Losing Health Insurance during a Pandemic
A growing number of Americans are losing their jobs and their health insurance at a time when they may need it the most.
What can I do?
Uninsured out in the cold
The Trump administration decided to not reopen enrollment in the Affordable Care Act’s federal exchanges. This affects approximately 28 million American’s who lack health insurance. These people must wait until November 1st when open enrollment for next year begins.
Democratic lawmakers and health insurance industry leaders have been asking the administration to temporarily reopen the exchanges in a push to get the uninsured covered before the coronavirus situation gets worse.
• It was expected that President Trump would offer a Special Enrollment Period to the uninsured. Instead the administration has thrown its support behind a lawsuit filed by Republican states to invalidate the entire Affordable Care Act.
This is a strange stance to take during a pandemic. Should the Trump administration and their Republican allies succeed another 20 million people currently coverage by ACA plans could end up joining the ranks of the uninsured.
♦ Some Democratic-leaning states that run their own insurance marketplaces have already reopened enrollment in a push to get their uninsured covered. Unfortunately, the Trump administration oversees the enrollment of about two-thirds of the states.
The states that reopened their exchanges are:
Colorado, Connecticut, Maryland, Massachusetts, Nevada, New York, Rhode Island, and Washington. California was still open and has now decided to extend enrollment through June.
It is hoped that public pressure will force the President to help the uninsured.
Recently unemployed have a shot
All Americans will be frightened if they understood the cost of treatments for the coronavirus infection. People losing their insurance because their job disappeared will be in a panic.
There are some options for getting health insurance coverage.
A family member’s plan
You may be able to jump into a family member’s coverage.
If you lose your job and your health insurance, you may be able to join your spouse’s employer plan.
If you are under 26, you can be added to your parent's plan.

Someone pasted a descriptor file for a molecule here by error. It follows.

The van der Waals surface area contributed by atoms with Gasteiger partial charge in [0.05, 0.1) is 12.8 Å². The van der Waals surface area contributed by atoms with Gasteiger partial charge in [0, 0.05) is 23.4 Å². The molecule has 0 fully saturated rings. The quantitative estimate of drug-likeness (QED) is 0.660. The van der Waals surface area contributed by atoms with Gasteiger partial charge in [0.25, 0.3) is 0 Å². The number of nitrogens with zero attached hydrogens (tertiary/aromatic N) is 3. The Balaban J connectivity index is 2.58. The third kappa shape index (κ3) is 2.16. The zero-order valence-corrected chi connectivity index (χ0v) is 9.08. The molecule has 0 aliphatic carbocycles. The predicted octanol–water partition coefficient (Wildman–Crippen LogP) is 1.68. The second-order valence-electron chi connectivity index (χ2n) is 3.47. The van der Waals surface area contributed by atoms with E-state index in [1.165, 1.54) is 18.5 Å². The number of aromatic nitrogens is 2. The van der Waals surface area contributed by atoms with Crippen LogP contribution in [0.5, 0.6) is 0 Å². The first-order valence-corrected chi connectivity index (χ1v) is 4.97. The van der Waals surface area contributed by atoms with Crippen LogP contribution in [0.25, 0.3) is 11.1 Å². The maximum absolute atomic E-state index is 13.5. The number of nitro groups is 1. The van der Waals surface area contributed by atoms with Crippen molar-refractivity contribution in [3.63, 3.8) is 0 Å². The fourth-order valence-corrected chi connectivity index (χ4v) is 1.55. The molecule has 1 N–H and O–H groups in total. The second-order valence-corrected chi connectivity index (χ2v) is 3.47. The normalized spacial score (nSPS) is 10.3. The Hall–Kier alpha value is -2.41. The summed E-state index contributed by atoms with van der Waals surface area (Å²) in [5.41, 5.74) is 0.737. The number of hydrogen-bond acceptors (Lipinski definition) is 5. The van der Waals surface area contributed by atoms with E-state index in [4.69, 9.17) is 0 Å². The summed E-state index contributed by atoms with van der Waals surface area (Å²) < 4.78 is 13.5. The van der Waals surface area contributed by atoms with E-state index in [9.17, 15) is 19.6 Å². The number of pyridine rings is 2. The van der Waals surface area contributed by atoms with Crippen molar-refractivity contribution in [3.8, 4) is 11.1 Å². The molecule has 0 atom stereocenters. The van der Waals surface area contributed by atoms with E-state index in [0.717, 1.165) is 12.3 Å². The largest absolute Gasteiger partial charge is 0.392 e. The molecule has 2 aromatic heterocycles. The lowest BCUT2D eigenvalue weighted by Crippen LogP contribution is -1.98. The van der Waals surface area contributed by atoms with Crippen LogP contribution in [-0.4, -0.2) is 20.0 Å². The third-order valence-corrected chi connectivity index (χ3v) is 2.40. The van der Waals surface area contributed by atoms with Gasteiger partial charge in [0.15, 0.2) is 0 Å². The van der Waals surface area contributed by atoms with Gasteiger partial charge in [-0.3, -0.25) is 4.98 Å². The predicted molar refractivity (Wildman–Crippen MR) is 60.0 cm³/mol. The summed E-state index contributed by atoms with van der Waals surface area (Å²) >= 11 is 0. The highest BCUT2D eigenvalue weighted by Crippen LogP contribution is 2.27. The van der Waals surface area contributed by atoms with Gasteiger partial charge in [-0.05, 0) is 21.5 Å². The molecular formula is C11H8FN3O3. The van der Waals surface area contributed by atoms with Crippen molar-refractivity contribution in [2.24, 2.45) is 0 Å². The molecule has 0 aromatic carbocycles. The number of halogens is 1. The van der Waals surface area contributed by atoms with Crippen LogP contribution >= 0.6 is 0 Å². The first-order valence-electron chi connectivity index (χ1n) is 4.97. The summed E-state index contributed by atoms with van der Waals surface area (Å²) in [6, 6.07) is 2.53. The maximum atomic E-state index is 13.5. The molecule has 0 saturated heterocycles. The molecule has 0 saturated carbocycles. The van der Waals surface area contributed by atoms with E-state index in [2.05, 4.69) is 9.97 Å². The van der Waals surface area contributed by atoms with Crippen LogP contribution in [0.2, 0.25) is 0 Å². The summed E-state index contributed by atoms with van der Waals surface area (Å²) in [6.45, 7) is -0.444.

You need to check this out right away because some plans have a time limit.
Of course, you need to expect to pay for this coverage. But in most cases an employer sponsored plan provides better coverage than most plans on the open market.
If you are eligible, Medicaid may be a good choice.
The Medicaid program was expanded under the Affordable Care Act. Many more people may now qualify. Unfortunately, 14 state legislatures buried their heads in the sand and steadfast refused to expand their Medicaid programs.
People living in those states have the least options. People living in non-Medicaid expansion states will need to have an annual household income of at least 100% of federal poverty level to be able to receive subsidy help with an ACA plan.
For this year, it is $12,490 for a single person or $16,910 for a couple. Note: ACA subsidies are calculated based on federal poverty guidelines published for 2019.
In 36 states and the District of Columbia that did expand Medicaid, adults can get Medicaid if their income is 138% or less of the federal poverty level, which is generally $17,609 a year for an individual and $23,791 for a couple.
There are no or little out-of-pocket charges for enrollees for most services. The program covers things like doctor visits, hospital stays and drugs. Not all doctors participate, but most hospitals do.
♦ You can apply for Medicaid at any time.
Medicaid is one of the first options to consider if you just lost coverage. Many people have ingrained in them the thought that Medicaid is the same as Welfare. It is not.
Medicaid is a government program for lower-income and disabled people. It is administered by the states using both federal funds and state funds. It is a safety net that no one should be ashamed of tapping.
• Because Medicaid is administered by the states the rules vary by state.
To figure out if you are eligible and apply, you could go to your state’s Medicaid agency directly. The federal health insurance marketplace at HealthCare.gov is the better route for most people.
By using the federal marketplace, you can also find out right away if you qualify for ACA coverage, Medicaid or CHIP for your children. If it looks like you may qualify for Medicaid your application will be forwarded to your state’s Medicaid agency.
♦ The Children’s Health Insurance Program (CHIP) can help children even if their families make too much for Medicaid.
Healthcare.gov serves as the marketplace for the majority of the United States. There are 15 states including the District of Columbia that maintain their own online exchanges. If you live in one of these 15 states you will need to apply through your state’s website.
Special enrollment period
You can sign up right away for ACA coverage, without waiting for the annual enrollment period in the fall. You have 60 days after you lose coverage to do it. You will likely need to offer documentation proving that you are losing health insurance.
In most states, you will use the federal HealthCare.gov site to enroll in ACA plans. Other states have their own online ACA marketplaces.